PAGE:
Esenwein & Johnson

Esenwein & Johnnson was an architectural firm of Buffalo, New York.

Esenwein & Johnson
TypePrivate company
IndustryArchitecture
Founded1898
FounderAugust Esenwein
James A. Johnson
Defunctc. 1930
HeadquartersBuffalo, New York

Firm historyEdit

It was a partnership of German-born August Esenwein (1856-1926) and James A. Johnson (1865-1939). The partnership was started in 1898;[1] the firm designed "many of Buffalo's outstanding buildings including the Lafayette High School and the General Electric Building". [2]

A number of their works are listed on the U.S. National Register of Historic Places.[3] In 2007, the Buffalo History Museum, then called the Buffalo and Erie County Historical Society, held an exhibition of their work entitled, "Art Nouveau and Other Expressions: Rediscovering the Architecture of Esenwein & Johnson."[4]

WorksEdit

Works include (with attribution):

A more complete list of works is found on the Buffalo Architecture and History web site.[22]

GalleryEdit

ReferencesEdit

  1. ^ "Bios - Eisenwein & Johnson". Buffalo Architecture and History.
  2. ^ Claire L. Ross (March 1983). "National Register of Historic Places Registration: Fosdick-Masten Park High School". New York State Office of Parks, Recreation and Historic Preservation. p. 6. Retrieved 2009-06-14. See also: "Accompanying nine photos".
  3. ^ a b c d e f g "National Register Information System". National Register of Historic Places. National Park Service. July 9, 2010.
  4. ^ "Art Nouveau and Other Expressions: Rediscovering the Architecture of Esenwein & Johnson". Buffalo History Museum. 2007.
  5. ^ "Ansonia Building". Buffalo Architecture and History.
  6. ^ "National Register of Historic Places Listings". Weekly List of Actions Taken on Properties: 8/06/12 through 8/10/12. National Park Service. 2012-08-17.
  7. ^ "The Calumet Building". Buffalo Architecture and History.
  8. ^ "Buffalo History Museum Architecture Map". Archived from the original on 2014-12-06. Retrieved 2015-01-06.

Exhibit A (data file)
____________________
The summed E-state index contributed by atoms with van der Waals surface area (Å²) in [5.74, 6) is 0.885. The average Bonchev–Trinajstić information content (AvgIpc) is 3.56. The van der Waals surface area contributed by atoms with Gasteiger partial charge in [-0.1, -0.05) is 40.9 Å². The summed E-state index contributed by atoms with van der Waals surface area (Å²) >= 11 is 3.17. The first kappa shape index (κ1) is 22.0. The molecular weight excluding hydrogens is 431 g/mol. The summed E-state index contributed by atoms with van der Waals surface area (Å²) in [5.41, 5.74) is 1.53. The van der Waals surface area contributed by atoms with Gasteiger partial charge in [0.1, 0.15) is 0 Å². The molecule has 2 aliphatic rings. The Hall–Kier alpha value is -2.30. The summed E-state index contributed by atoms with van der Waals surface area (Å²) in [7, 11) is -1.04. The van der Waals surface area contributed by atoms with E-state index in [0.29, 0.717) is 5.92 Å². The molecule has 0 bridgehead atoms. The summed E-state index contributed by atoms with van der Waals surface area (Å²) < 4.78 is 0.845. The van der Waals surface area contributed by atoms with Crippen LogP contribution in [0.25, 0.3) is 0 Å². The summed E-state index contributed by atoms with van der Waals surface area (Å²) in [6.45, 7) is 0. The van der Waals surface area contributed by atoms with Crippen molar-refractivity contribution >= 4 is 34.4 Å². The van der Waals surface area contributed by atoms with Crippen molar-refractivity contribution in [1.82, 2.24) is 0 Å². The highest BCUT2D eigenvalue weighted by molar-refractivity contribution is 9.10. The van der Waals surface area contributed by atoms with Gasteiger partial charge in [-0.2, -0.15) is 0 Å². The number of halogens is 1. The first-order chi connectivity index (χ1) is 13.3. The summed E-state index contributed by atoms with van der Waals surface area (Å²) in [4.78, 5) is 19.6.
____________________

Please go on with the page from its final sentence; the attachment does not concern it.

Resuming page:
9. ^ "History". The Durant, Flint, Michigan. Archived from the original on 2014-08-14. Retrieved 2012-09-28.
  10. ^ "Iroquois Hotel". Buffaloah.com.
  11. ^ "From Masten Park to City Honors: The 1914 Building - Exterior". Buffalo Architecture and History.
  12. ^ "National Register of Historic Places Registration Form for General Electric Tower". New York State Office of Parks, Recreation and Historic Preservation. July 25, 2008.
  13. ^ "Electric Tower: Project Profile". The Electric Tower. Retrieved 23 February 2020.
  14. ^ "Louis Kurtzman House". Buffalo Architecture and History.
  15. ^ "Robert Keating Root Building". Buffalo Architecture and History.
  16. ^ "National Register of Historic Places Listings". Weekly List of Actions Taken on Properties: 2/01/16 through 2/05/16. National Park Service. 2016-02-12.
  17. ^ "John Sinclair House". Buffalo Architecture and History.
  18. ^ "Hotel Statler (1905-1908)- later Hotel Buffalo". Buffalo and Erie County Historical Society.[permanent dead link]
  19. ^ ""Cultural Resource Information System (CRIS)"". New York State Office of Parks, Recreation and Historic Preservation. Archived from the original (Searchable database) on 2015-07-01. Retrieved 2015-11-01. Note: This includes Martin Wachadlo and Francis R. Kowsky (February 2014). ""National Register of Historic Places Registration Form: Taylor Signal Company-General Railway Signal Company"" (PDF). Retrieved 2015-11-01. and Accompanying photographs
  20. ^ "Temple of Music". Buffalo Architecture and History.
  21. ^ "United Office Building". Buffalo Architecture and History.
  22. ^ "Online Buildings - Esenwein & Johnson". Buffalo Architecture and History.